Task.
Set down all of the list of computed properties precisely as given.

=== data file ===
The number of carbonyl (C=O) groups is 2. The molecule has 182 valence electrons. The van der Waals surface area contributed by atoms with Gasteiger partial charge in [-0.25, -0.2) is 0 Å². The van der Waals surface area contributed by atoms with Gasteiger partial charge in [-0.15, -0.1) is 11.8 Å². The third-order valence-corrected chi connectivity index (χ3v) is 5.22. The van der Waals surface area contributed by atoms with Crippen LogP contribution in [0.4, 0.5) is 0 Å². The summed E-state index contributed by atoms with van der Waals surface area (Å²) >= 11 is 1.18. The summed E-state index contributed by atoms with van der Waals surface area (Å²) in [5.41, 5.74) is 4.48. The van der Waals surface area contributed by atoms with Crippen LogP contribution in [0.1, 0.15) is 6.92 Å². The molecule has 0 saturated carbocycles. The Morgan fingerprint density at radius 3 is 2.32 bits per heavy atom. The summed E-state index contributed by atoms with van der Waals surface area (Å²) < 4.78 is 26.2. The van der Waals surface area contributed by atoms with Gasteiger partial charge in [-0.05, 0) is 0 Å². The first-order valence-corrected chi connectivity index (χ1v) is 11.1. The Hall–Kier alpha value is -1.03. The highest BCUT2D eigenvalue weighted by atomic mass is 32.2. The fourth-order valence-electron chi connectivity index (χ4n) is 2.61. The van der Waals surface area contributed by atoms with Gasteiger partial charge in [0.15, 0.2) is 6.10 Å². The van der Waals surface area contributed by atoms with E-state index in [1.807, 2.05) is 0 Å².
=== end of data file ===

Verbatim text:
The number of carbonyl (C=O) groups is 2. The molecule has 182 valence electrons. The van der Waals surface area contributed by atoms with Gasteiger partial charge in [-0.25, -0.2) is 0 Å². The van der Waals surface area contributed by atoms with Gasteiger partial charge in [-0.15, -0.1) is 11.8 Å². The third-order valence-corrected chi connectivity index (χ3v) is 5.22. The van der Waals surface area contributed by atoms with Crippen LogP contribution in [0.4, 0.5) is 0 Å². The summed E-state index contributed by atoms with van der Waals surface area (Å²) >= 11 is 1.18. The summed E-state index contributed by atoms with van der Waals surface area (Å²) in [5.41, 5.74) is 4.48. The van der Waals surface area contributed by atoms with Crippen LogP contribution in [0.1, 0.15) is 6.92 Å². The molecule has 0 saturated carbocycles. The Morgan fingerprint density at radius 3 is 2.32 bits per heavy atom. The summed E-state index contributed by atoms with van der Waals surface area (Å²) < 4.78 is 26.2. The van der Waals surface area contributed by atoms with Gasteiger partial charge in [-0.05, 0) is 0 Å². The first-order valence-corrected chi connectivity index (χ1v) is 11.1. The Hall–Kier alpha value is -1.03. The highest BCUT2D eigenvalue weighted by atomic mass is 32.2. The fourth-order valence-electron chi connectivity index (χ4n) is 2.61. The van der Waals surface area contributed by atoms with Gasteiger partial charge in [0.15, 0.2) is 6.10 Å². The van der Waals surface area contributed by atoms with E-state index in [1.807, 2.05) is 0 Å².